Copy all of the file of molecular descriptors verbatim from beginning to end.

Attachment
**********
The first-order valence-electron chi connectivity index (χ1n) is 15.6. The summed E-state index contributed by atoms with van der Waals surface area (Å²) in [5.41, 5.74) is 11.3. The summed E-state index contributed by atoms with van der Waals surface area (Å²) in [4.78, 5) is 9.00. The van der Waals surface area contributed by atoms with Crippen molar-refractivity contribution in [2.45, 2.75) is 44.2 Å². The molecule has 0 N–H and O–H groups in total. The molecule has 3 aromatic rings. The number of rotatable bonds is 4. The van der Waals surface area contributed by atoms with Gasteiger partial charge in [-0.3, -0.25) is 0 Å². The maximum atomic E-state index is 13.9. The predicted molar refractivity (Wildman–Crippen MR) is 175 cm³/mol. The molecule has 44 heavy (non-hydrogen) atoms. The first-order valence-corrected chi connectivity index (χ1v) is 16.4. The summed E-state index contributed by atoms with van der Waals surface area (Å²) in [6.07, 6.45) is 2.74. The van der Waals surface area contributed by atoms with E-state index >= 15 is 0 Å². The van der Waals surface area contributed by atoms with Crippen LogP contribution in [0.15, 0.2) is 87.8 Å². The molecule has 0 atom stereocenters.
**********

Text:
The first-order valence-electron chi connectivity index (χ1n) is 15.6. The summed E-state index contributed by atoms with van der Waals surface area (Å²) in [5.41, 5.74) is 11.3. The summed E-state index contributed by atoms with van der Waals surface area (Å²) in [4.78, 5) is 9.00. The van der Waals surface area contributed by atoms with Crippen molar-refractivity contribution in [2.45, 2.75) is 44.2 Å². The molecule has 0 N–H and O–H groups in total. The molecule has 3 aromatic rings. The number of rotatable bonds is 4. The van der Waals surface area contributed by atoms with Gasteiger partial charge in [-0.3, -0.25) is 0 Å². The maximum atomic E-state index is 13.9. The predicted molar refractivity (Wildman–Crippen MR) is 175 cm³/mol. The molecule has 44 heavy (non-hydrogen) atoms. The first-order valence-corrected chi connectivity index (χ1v) is 16.4. The summed E-state index contributed by atoms with van der Waals surface area (Å²) in [6.07, 6.45) is 2.74. The van der Waals surface area contributed by atoms with E-state index >= 15 is 0 Å². The van der Waals surface area contributed by atoms with Crippen LogP contribution in [0.15, 0.2) is 87.8 Å². The molecule has 0 atom stereocenters.